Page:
Saturday, July 25, 2009


For weeks I have been intending to write about the cover of Strange Angels by Lili St Crow, and make a comment about how often cover models don't match the characters inside books. In this case, the tangle-haired Glamazon cover model looks nothing like the fabulously grouchy, dirty, pimply, bruised, tomboyish Dru Anderson that lives inside. But I'm going to let that slide. Because a related brouhaha has arisen over the US cover for Justine Larbalestier's Liar, which features a white girl coyly hiding behind her hair; a strange choice by her publishers when the main character describes herself as nappy-haired and African American. 

There has been a proliferation of blog posts, statements and opinions about the issue of race and book covers, all of which make thought-provoking and important reading. No doubt there are countless PhD's to be written on the subject. Justine Larbalestier's original post is here, and fellow YA author E.Lockhart has also described her own cover struggles, with the conclusion (which I second), that publishers need to be braver. Anecdotally, I think that (white) people's reluctance to buy `ethnic' book covers may be overstated slightly; a good seller at my work is Dragonkeeper by Carole Wilkinson, which I am pleased to see often in the hands of teenage boys who definitely cannot identify themselves on the cover. 

So I'm going to drop my cover discussion, as it is already being discussed rigorously elsewhere, with far more eloquence than I can muster and on far more critical grounds than Glamazon vs. tomboy. But some of the comments made about the Liar cover have made me think about the issue of representation on book shelves. Larbalestier herself made the point that black teens are hardly going to feel welcome in the YA section of a bookstore/library if all the covers feature white teens. 

I've blogged before about Adrian Tomine's work, and how comforting I find it to see Asian faces depicted in his work. I don't need all the books I read to have Asian themes or covers or characters (in fact, I'm used to the majority not being so), but it is nice to stumble across someone who resembles myself occasionally. Everyone likes to see themselves represented on the pages of a novel. It might be their experiences or emotions represented, or it might be their appearance, racial identity or sexual orientation. I think this is particularly important in the teenage years, when identity feels like a very fluid and confusing concept, that needs to be explored, experimented with and in some cases battled.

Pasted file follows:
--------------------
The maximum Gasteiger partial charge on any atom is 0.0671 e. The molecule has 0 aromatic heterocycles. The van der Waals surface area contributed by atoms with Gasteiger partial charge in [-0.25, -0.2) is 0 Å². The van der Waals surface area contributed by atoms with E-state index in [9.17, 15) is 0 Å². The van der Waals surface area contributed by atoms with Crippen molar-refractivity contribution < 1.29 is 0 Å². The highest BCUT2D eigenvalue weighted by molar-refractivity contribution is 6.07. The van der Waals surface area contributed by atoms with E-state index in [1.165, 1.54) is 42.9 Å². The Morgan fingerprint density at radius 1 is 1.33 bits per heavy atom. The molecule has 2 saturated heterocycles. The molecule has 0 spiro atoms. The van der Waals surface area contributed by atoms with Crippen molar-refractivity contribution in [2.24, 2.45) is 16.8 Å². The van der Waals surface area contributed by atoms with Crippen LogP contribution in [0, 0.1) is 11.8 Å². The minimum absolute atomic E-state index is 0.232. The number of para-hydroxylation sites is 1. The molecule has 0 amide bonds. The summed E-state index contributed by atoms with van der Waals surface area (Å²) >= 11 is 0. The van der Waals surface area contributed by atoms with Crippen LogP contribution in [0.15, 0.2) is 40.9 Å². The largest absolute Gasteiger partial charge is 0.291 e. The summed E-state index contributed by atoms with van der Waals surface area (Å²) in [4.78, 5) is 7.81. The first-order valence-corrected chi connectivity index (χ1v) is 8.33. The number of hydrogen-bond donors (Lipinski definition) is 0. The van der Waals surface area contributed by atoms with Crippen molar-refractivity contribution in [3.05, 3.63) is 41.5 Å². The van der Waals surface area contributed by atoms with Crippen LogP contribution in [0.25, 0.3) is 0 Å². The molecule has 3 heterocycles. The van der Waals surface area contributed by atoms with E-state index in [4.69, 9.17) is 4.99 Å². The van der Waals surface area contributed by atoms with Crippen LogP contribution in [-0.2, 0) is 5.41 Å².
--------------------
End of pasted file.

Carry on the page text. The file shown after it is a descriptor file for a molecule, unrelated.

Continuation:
I was very interested in JJ's post on the matter (which I stumbled across in a very roundabout fashion via a comment on a Twitpic), not least because she had a slightly different reaction to the cover than others, and because we share a similar ethnic background (half-Asian, raised in a mostly whitebread fashion). JJ feels most drawn to books which are `incidentally' ethnic, and I think my preference falls in line with hers. Which is not to say that there isn't a place for books that place ethnicity and race and racial identity very firmly at the centre of the action. 

The one thing that really discomfited me in Strange Angels was the Eurasian character, Graves. I should be pleased about my kind being in there, right? Yet I felt uncomfortable with the constant references to Grave's appearance and ethnicity. Repeated references to the`epicanthic folds' of his eyes and the `ethnic boy'  just felt plain awkward, and at times, a bit - I struggle for a word here - rude? blunt?  I wondered whether perhaps there's a cultural difference between the words Americans and Australians use to denote race? In any case, writers no doubt constantly visualise their characters and have very clear ideas on appearance and ethnicity. How to indicate that subtly in their prose is a very difficult, and probably quite thankless, task.  

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